Why Aren’t You Wearing Slip-On Shoes?
Photograph by Paul Hempstead
In the shoe world, big changes are afoot. From cork-soled clogs to leather mules and elasticated sneakers, slip-on shoes are everywhere. Exquisitely comfortable, louche, and with occasional technical-wear influences, today’s most notable footwear exports are laceless, designed to be slipped on. If the past few years in footwear gave us ironically ugly dad sneakers, the future is about souped-up grandad slippers.
The recent boom in this divisive new iteration of casual of footwear can perhaps be traced back to Balenciaga’s sock-like Speed sneaker, which Vogue called the shoe of 2017. While the Speed continues to be a popular style from the brand, it has been followed by a new generation of lace-eschewing, slip-on footwear.
More broadly, the increasing popularity of high-fashion sliders and the normalisation of socks and sandals could be seen as a bellwether. The chancellor of the Exchequer Mr Rishi Sunak drew attention last week for rocking a “so wrong it’s right” pair of Palm Angels slides and white sports socks while preparing a speech for the UK budget. Largely seen as a questionable play to appeal to younger voters, it also showed that uber-casual footwear had taken root. Nothing demystifies a trend quite like its adoption by a Tory politician.
Messrs Park Hae-soo, Tripathi Anupam, Lee Jung-jae and Oh Young-soo in Squid Game (2021). Photograph by Mr Noh Juan, courtesy of Netflix
The main tastemaker responsible for the shift to slip-on shoes is surely Mr Kanye West, a man known for his flair for creating footwear marmite. From the foam runners to the 450s, most of the artist’s notable outputs for the Yeezy brand are slip-on by design; orthopaedic spaceships designed expressly for comfort, clout and to elicit anger from people on the internet. One of the most recent examples is the Yeezy Knit Runners: fuzzy, sulfur-coloured sneakers that sit somewhere between squashed lemons and house slippers, they are nonetheless some of the most interesting, buzzed-about shoes in the world right now. “They’re fucking stupid. I want them,” summed up one user on the /r/sneakers reddit forum.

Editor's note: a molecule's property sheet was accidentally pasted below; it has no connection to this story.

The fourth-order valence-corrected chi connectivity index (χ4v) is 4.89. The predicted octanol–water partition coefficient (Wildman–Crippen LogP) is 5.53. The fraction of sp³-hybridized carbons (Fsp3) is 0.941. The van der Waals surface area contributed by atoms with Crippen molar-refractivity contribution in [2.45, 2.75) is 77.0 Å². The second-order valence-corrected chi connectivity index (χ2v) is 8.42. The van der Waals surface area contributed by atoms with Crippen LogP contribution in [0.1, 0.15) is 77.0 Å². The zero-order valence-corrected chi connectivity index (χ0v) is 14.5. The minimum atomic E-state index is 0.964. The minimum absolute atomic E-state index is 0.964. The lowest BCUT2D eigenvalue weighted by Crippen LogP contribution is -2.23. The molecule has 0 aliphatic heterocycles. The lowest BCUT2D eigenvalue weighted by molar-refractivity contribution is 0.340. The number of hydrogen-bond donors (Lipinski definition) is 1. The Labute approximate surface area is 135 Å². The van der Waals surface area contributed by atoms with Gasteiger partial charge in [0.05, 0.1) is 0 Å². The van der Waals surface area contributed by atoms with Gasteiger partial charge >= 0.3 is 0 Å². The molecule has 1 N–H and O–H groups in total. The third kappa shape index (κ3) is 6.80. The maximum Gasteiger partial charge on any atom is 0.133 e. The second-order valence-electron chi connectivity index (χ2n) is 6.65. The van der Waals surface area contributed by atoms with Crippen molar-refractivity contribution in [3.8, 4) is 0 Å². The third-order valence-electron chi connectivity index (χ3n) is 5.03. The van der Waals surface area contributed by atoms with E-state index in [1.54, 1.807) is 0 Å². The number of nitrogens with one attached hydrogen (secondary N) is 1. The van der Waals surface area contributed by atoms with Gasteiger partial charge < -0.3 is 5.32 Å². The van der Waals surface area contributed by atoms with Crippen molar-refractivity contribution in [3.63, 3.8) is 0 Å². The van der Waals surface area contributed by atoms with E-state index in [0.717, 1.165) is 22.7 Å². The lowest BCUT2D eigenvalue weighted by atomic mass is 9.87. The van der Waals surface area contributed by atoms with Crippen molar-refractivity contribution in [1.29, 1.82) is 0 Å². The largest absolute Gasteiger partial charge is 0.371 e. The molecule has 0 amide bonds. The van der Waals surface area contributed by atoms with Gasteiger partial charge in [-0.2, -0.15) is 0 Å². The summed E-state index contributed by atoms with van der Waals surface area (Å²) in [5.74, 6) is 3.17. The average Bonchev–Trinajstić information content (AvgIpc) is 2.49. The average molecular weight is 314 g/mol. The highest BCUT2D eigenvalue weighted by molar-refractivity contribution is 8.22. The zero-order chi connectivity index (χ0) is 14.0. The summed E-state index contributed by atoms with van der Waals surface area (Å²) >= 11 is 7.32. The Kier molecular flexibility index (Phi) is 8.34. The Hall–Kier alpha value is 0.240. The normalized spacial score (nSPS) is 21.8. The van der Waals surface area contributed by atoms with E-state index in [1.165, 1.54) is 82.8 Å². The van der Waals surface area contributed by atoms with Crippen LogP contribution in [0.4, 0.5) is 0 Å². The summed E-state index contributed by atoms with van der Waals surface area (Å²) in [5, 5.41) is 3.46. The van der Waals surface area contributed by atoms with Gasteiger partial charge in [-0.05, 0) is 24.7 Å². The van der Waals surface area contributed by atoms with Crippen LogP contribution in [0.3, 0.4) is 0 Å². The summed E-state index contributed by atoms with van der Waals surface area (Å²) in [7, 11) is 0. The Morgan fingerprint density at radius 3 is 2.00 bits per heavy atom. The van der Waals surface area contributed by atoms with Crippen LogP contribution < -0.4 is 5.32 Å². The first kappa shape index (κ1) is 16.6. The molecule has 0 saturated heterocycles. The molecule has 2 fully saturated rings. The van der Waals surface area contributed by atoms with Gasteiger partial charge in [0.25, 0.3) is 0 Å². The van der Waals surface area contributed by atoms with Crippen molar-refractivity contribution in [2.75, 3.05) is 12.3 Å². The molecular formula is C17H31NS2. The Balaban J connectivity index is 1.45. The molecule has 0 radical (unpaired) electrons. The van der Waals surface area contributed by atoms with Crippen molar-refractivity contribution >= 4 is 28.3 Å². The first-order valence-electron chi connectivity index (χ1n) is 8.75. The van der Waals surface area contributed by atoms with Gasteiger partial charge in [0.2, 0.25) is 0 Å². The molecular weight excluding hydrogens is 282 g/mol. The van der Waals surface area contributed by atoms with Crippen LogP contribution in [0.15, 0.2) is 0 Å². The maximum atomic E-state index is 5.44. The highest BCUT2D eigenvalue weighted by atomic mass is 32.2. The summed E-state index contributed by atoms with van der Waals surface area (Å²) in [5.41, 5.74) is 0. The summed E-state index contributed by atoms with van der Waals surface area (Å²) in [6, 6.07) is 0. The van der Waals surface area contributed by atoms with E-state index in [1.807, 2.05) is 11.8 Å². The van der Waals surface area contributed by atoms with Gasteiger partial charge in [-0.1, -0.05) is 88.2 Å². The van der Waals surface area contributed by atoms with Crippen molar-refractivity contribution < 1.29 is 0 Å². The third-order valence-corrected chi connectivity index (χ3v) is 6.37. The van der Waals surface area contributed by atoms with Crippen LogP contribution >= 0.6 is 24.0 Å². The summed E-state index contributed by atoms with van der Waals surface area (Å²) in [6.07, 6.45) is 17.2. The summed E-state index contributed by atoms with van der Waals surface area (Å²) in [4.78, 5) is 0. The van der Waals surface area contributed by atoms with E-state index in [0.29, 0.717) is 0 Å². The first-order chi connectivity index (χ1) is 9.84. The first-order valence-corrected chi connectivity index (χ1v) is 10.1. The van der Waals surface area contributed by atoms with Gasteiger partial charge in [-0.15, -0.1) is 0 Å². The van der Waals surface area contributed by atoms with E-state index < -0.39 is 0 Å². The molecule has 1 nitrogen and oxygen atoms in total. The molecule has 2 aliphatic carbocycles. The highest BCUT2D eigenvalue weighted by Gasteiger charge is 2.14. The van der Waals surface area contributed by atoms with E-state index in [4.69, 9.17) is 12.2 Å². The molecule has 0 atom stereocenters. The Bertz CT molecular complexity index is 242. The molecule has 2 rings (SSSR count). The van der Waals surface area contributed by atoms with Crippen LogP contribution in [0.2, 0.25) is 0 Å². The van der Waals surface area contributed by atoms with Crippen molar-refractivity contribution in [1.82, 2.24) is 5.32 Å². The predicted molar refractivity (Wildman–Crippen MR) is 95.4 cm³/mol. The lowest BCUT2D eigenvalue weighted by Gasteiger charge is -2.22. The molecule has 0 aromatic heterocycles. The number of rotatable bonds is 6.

Most recently, the slip-on craze has moved beyond Kanye and sneakerheads and straight into the arena of mainstream pop culture. In Netflix’s hugely successful South Korean drama Squid Game, contestants in a fictional gameshow battle to stay alive and win a life-changing amount of cash, while wearing a uniform of green tracksuits and schoolyard plimsolls. This seemingly small styling detail caused a 7,800 per cent uptick in the sale of that particular model of white Vans, made last-minute Halloween costumes a cinch and cemented the slip-on shoe as one of the biggest trends on the year.
And it’s not just Vans that have slipped into the wider discourse. Even the most derided of slip-on shoes has experienced a celebrity endorsed revival of late, with shares in Crocs soaring 200 per cent in the past 12 months. It probably hasn’t hurt that Mr Nicholas Braun, star of Succession, wore Crocs for the 2020 Emmys and that this year, and Questlove sported a gold pair to the Oscars. There’s something satisfyingly unserious about it; shoes that are easy to wear, that combine the cultural clout of fashionable sneakers with the comfort of house slippers and the nonchalance of sandals.
“This is footwear that speaks to the moment. The currently sartorial mood in menswear is a bit ‘meh, do whatever you want’, and we’re perhaps all the better off for it”
So, how to slip into the action yourself? Happily, there are currently a wealth of options out there that are ideal for the winter. Givenchy recently dropped its suitably named Marshmallow clogs, a futuristic shoe fitted with fuzzy shearling uppers, while Reebok’s Beatnik clogs are like puffer jackets for your feet. Step into The North Face’s quilted ripstop mules and the ground becomes a celestial expanse of squishy cloud. Yuketen, the trusty LA-based brand run by Japanese designer Mr Yuki Matsuda, has a sophisticated selection of suede clogs that are long-wearing and stylish.
No brand has nailed the slipper trend quite like Suicoke. The cult Japanese footwear innovator has spent the past few seasons collaborating with an impressive list of designers including Moncler, John Elliott, Alanui, TAKAHIROMIYASHITATheSoloist. and The Elder Statesman. Managing to bypass any hint of predictable brand collab, Suicoke’s clever approach works by filtering each brand’s DNA into slipper hybrids that toe the line between the orthopaedic and the absolute height of fashion.
This is footwear that speaks to the moment. The currently sartorial mood in menswear is rightfully a bit “meh, do whatever you want”, and we’re perhaps all the better off for it. This isn’t to say dressing like a slob is in, but rather a moment to appreciate the comfort that menswear currently offers (also see the snoozecore trend, which we reported on earlier in the year). And hey, life is hard enough right now without uncomfortable, lace-up shoes to deal with.
So in 2022, may all your pain be champagne, and may all your shoes be slip-on.